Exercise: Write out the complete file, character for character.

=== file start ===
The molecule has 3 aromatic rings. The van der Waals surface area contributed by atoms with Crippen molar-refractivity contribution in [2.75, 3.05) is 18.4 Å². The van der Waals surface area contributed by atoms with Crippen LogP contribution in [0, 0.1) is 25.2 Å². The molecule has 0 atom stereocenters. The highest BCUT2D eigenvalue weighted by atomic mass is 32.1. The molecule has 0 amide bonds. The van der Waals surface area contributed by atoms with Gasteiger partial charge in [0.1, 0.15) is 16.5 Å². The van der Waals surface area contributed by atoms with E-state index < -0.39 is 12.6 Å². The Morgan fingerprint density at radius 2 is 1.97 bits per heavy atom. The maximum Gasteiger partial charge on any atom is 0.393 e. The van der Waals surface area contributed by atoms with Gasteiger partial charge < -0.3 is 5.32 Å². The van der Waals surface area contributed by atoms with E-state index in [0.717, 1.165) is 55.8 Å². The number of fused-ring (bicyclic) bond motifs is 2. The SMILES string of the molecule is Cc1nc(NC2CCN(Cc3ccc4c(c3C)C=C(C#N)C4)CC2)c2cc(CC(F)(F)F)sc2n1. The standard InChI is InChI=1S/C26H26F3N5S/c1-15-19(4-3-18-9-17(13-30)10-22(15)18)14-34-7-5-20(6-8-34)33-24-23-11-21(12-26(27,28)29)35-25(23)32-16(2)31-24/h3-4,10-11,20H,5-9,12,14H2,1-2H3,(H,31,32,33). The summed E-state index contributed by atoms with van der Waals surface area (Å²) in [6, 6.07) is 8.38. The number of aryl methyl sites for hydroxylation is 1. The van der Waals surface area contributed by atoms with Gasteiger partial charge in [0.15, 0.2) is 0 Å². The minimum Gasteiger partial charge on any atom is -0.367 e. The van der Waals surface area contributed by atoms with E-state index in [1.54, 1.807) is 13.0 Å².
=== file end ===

The molecule has 3 aromatic rings. The van der Waals surface area contributed by atoms with Crippen molar-refractivity contribution in [2.75, 3.05) is 18.4 Å². The van der Waals surface area contributed by atoms with Crippen LogP contribution in [0, 0.1) is 25.2 Å². The molecule has 0 atom stereocenters. The highest BCUT2D eigenvalue weighted by atomic mass is 32.1. The molecule has 0 amide bonds. The van der Waals surface area contributed by atoms with Gasteiger partial charge in [0.1, 0.15) is 16.5 Å². The van der Waals surface area contributed by atoms with E-state index < -0.39 is 12.6 Å². The Morgan fingerprint density at radius 2 is 1.97 bits per heavy atom. The maximum Gasteiger partial charge on any atom is 0.393 e. The van der Waals surface area contributed by atoms with Gasteiger partial charge < -0.3 is 5.32 Å². The van der Waals surface area contributed by atoms with E-state index in [0.717, 1.165) is 55.8 Å². The number of fused-ring (bicyclic) bond motifs is 2. The SMILES string of the molecule is Cc1nc(NC2CCN(Cc3ccc4c(c3C)C=C(C#N)C4)CC2)c2cc(CC(F)(F)F)sc2n1. The standard InChI is InChI=1S/C26H26F3N5S/c1-15-19(4-3-18-9-17(13-30)10-22(15)18)14-34-7-5-20(6-8-34)33-24-23-11-21(12-26(27,28)29)35-25(23)32-16(2)31-24/h3-4,10-11,20H,5-9,12,14H2,1-2H3,(H,31,32,33). The summed E-state index contributed by atoms with van der Waals surface area (Å²) in [6, 6.07) is 8.38. The number of aryl methyl sites for hydroxylation is 1. The van der Waals surface area contributed by atoms with Gasteiger partial charge in [0.15, 0.2) is 0 Å². The minimum Gasteiger partial charge on any atom is -0.367 e. The van der Waals surface area contributed by atoms with E-state index in [1.54, 1.807) is 13.0 Å².